Scarlatoiu further added: “Due to an intensified crackdown on attempted defections, the imprisonment of forcibly repatriated refugees, the purging of senior officials, together with associates and family members, and the possible transfer of prisoners from camps in the border areas that are now closed, Camp No. 25 underwent a twofold expansion in 2009-2010. Recent satellite imagery analysis indicates that Camp No. 25 continues to be fully operational at the expanded scale.”

HRNK, established in 2001 by a distinguished group of foreign policy and human rights specialists, seeks to draw attention to human rights conditions in North Korea by publishing well-documented reports and papers, convening conferences, testifying at national and international fora, and seeking creative ways to end the isolation and oppression of the North Korean people. 

The report North Korea’s Camp No. 25 – Update 2 is available on HRNK’s website:

http://www.hrnk.org/uploads/pdfs/ASA_HRNK_Camp25_Update2.pdf

Contact: Greg Scarlatoiu, executive.director@hrnk.org; 202-499-7973

North Korea Camp No. 25 Update 2
Joseph S. Bermudez Jr., Andy Dinville, and Mike Eley
Nov 29, 2016

p.p1 {margin: 0.0px 0.0px 0.0px 0.0px; font: 9.0px Helvetica; color: #3f5864} span.s1 {font: 5.0px Helvetica} As part of a joint undertaking with HRNK to use satellite imagery to shed light on human suffering in the Democratic People’s Republic of Korea (DPRK, more commonly known as North Korea), AllSource Analysis has been monitoring activity at political prison facilities throughout North Korea. This report details activity observed during the past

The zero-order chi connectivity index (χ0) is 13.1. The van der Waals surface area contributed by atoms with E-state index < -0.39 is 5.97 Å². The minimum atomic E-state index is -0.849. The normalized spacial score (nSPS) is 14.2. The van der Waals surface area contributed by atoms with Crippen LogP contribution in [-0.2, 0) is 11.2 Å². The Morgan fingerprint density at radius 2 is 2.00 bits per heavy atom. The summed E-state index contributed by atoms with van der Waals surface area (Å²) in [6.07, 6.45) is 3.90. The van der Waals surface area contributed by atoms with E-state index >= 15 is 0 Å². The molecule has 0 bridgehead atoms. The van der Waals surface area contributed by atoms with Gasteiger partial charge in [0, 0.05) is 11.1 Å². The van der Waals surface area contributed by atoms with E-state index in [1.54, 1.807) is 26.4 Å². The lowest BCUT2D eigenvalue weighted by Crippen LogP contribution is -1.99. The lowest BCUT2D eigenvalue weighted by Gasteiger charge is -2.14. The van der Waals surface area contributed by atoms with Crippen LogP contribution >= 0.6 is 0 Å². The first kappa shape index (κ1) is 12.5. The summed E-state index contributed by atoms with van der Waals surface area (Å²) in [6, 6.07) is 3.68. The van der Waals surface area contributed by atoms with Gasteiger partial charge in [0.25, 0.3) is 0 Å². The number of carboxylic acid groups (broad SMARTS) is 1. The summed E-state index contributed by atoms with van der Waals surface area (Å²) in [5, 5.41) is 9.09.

North Korea: Flooding at Kyo-hwa-so No. 12, Jongo-ri
Greg Scarlatoiu and Joseph S. Bermudez Jr.
Sep 16, 2016

The Committee for Human Rights in North Korea (HRNK), a non-governmental organization based in Washington, DC and AllSource Analysis, a leading global provider of high-resolution earth imagery solutions, have conducted a satellite imagery-based rapid assessment of flood damage at Kyo-hwa-so No. 12, Jongo-ri in Hamgyŏng-bukto, North Korea. Thousands of political prisoners are held in this re-education prison labor camp together with common offenders.

North Korea: Kyo-hwa-so No. 12, Jongo-ri
Joseph S. Bermudez Jr. and Mike Eley
Aug 30, 2016

The Committee for Human Rights in North Korea (HRNK), a non-governmental organization based in Washington, D.C. and AllSource Analysis, a leading global provider of high-resolution earth imagery solutions, have launched a report entitled North Korea: Imagery Analysis of Kyo-hwa-so No. 12, Jongo-ri. Although the detention facility was featured in the September 2015 report The Hidden Gulag IV: Gender Repression and Prisoner Disappearances by David Hawk, this is the first HRNK/AllSource An

Gulag, Inc.: The Use of Forced Labor in North Korea's Export Industries
Kim Kwang-jin, HRNK Non-Resident Fellow
May 26, 2016

EMBARGOED UNTIL 12:01 AM EST THURSDAY, MAY 26, 2016 Coal, iron ore, copper, and other commodities constituting the bulk of North Korea’s exports are mined using forced and slave labor, according to a new 50-page report by the Committee for Human Rights in North Korea (HRNK). Authored by Kim Kwang-jin, North Korean escapee and senior analyst currently residing in South Korea, Gulag, Inc.: The Use of Forced Labor in North Korea’s Export Industries is an exami